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Three CSS pseudo-elements you never knew existed.

Photo by Niketh Vellanki

Ah, pseudo-elements, the magical keyword that lets us extend the styles of our elements. Who hasn’t been saved by ::before and ::after? But did you know there’s a whole array of pseudo-elements to employ? Let’s examine three of the coolest pseudo-elements you never knew existed.

::backdrop

If you’ve ever created a modal dialog, you’ve probably had to create a background overlay to mask elements beneath it. I typically use ::before, but now we have a specific pseduo-element to address this: ::backdrop.

With ::backdrop, you don’t have to worry about setting the width, height, positioning and so on, just apply the styles you want, and you’re good to go. Let’s look at an example:

And here’s the code:

dialog::backdrop {
  background: rgba(48,155,212,0.75);
}

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Nice! But you’re probably telling yourself there’s a catch, because there’s always a catch, and you’re correct.

To employ this, we need to use the dialog element, and our modal needs to be invoked with the native showModal() method.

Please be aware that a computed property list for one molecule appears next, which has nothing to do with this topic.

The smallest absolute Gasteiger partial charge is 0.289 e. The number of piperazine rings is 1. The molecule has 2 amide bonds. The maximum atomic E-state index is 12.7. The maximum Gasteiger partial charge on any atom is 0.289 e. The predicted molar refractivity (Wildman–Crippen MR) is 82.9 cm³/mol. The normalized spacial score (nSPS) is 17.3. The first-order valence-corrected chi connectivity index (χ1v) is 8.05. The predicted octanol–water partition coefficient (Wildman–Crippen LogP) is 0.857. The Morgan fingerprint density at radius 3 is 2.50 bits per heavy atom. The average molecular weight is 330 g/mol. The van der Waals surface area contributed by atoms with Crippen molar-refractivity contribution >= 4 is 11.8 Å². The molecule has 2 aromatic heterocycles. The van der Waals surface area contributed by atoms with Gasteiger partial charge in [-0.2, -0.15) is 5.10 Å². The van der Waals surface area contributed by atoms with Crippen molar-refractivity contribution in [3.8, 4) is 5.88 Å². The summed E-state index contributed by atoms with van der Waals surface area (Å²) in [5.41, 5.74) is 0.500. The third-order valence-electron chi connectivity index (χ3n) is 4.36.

Additionally, the dialog element still suffers from spotty support, but it’s the future, so it’s great to know.

::placeholder

Next on our tour, and with much greater browser support, is ::placeholder. Ever worry about the color contrast of your form element’s placeholder text or ever wanted to just style it outside of the default ghostly grey? ::placeholder has you covered.

Here’s an example of what you can do and how you can abuse this to make some really poor decisions (at least I had fun):

Here’s the code:

input::placeholder {
  font-size: 27px;
  font-family: 'UnifrakturCook', sans-serif;
  color: red;
}

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I see ::placeholder being employed in an edge case, so it’s great to know it exists for when you inevitably need to use it. Now, let’s examine our third and final pseudo-element, one that can really level-up the editorial design of articles.

::first-letter

::first-letter is a self-explanatory word that, well, targets the first letter of an element. This provides a great editorial feel to long passages of text. Let’s check out an example:

I feel inspired by an illuminated scroll already. Here’s the code:

.container::first-letter {
  float: left;
  margin-right: 8px;
  font-size: 70px;
  line-height: 65px;
  font-family: 'UnifrakturCook', sans-serif;
  color: #a40000;
}

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And there we go. Who knew there were so many ways to extend our styles beyond ::before and ::after? But wait! There’s more: to view the entire list of standard pseduo-elements, check out the MDN docs.

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